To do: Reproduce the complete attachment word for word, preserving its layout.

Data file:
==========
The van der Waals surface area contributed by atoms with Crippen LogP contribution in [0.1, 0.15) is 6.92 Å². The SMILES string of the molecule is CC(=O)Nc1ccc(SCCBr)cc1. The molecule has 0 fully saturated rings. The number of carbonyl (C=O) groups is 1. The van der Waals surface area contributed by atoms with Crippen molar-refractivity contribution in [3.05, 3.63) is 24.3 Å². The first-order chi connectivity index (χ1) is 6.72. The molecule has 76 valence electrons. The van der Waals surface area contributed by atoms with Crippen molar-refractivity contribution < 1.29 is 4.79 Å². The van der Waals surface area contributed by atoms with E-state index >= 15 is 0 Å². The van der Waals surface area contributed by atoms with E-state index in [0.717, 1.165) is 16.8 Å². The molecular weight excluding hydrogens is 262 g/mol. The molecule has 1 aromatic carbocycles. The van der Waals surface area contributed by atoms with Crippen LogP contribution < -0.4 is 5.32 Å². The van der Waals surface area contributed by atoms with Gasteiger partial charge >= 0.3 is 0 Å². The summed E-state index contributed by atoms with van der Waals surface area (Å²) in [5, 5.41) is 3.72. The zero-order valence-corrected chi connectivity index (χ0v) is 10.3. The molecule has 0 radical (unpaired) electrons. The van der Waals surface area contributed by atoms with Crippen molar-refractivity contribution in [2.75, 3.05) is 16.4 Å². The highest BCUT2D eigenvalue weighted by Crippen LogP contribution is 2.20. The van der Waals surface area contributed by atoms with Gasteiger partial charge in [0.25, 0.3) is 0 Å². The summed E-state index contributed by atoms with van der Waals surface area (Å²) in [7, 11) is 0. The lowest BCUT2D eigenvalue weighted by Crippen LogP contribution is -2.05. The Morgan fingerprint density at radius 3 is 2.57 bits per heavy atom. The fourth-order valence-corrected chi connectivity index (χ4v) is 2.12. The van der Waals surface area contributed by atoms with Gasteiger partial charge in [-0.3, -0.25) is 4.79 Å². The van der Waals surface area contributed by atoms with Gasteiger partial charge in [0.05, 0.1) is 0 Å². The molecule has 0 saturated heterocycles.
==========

The van der Waals surface area contributed by atoms with Crippen LogP contribution in [0.1, 0.15) is 6.92 Å². The SMILES string of the molecule is CC(=O)Nc1ccc(SCCBr)cc1. The molecule has 0 fully saturated rings. The number of carbonyl (C=O) groups is 1. The van der Waals surface area contributed by atoms with Crippen molar-refractivity contribution in [3.05, 3.63) is 24.3 Å². The first-order chi connectivity index (χ1) is 6.72. The molecule has 76 valence electrons. The van der Waals surface area contributed by atoms with Crippen molar-refractivity contribution < 1.29 is 4.79 Å². The van der Waals surface area contributed by atoms with E-state index >= 15 is 0 Å². The van der Waals surface area contributed by atoms with E-state index in [0.717, 1.165) is 16.8 Å². The molecular weight excluding hydrogens is 262 g/mol. The molecule has 1 aromatic carbocycles. The van der Waals surface area contributed by atoms with Crippen LogP contribution < -0.4 is 5.32 Å². The van der Waals surface area contributed by atoms with Gasteiger partial charge >= 0.3 is 0 Å². The summed E-state index contributed by atoms with van der Waals surface area (Å²) in [5, 5.41) is 3.72. The zero-order valence-corrected chi connectivity index (χ0v) is 10.3. The molecule has 0 radical (unpaired) electrons. The van der Waals surface area contributed by atoms with Crippen molar-refractivity contribution in [2.75, 3.05) is 16.4 Å². The highest BCUT2D eigenvalue weighted by Crippen LogP contribution is 2.20. The van der Waals surface area contributed by atoms with Gasteiger partial charge in [0.25, 0.3) is 0 Å². The summed E-state index contributed by atoms with van der Waals surface area (Å²) in [7, 11) is 0. The lowest BCUT2D eigenvalue weighted by Crippen LogP contribution is -2.05. The Morgan fingerprint density at radius 3 is 2.57 bits per heavy atom. The fourth-order valence-corrected chi connectivity index (χ4v) is 2.12. The van der Waals surface area contributed by atoms with Gasteiger partial charge in [-0.3, -0.25) is 4.79 Å². The van der Waals surface area contributed by atoms with Gasteiger partial charge in [0.05, 0.1) is 0 Å². The molecule has 0 saturated heterocycles.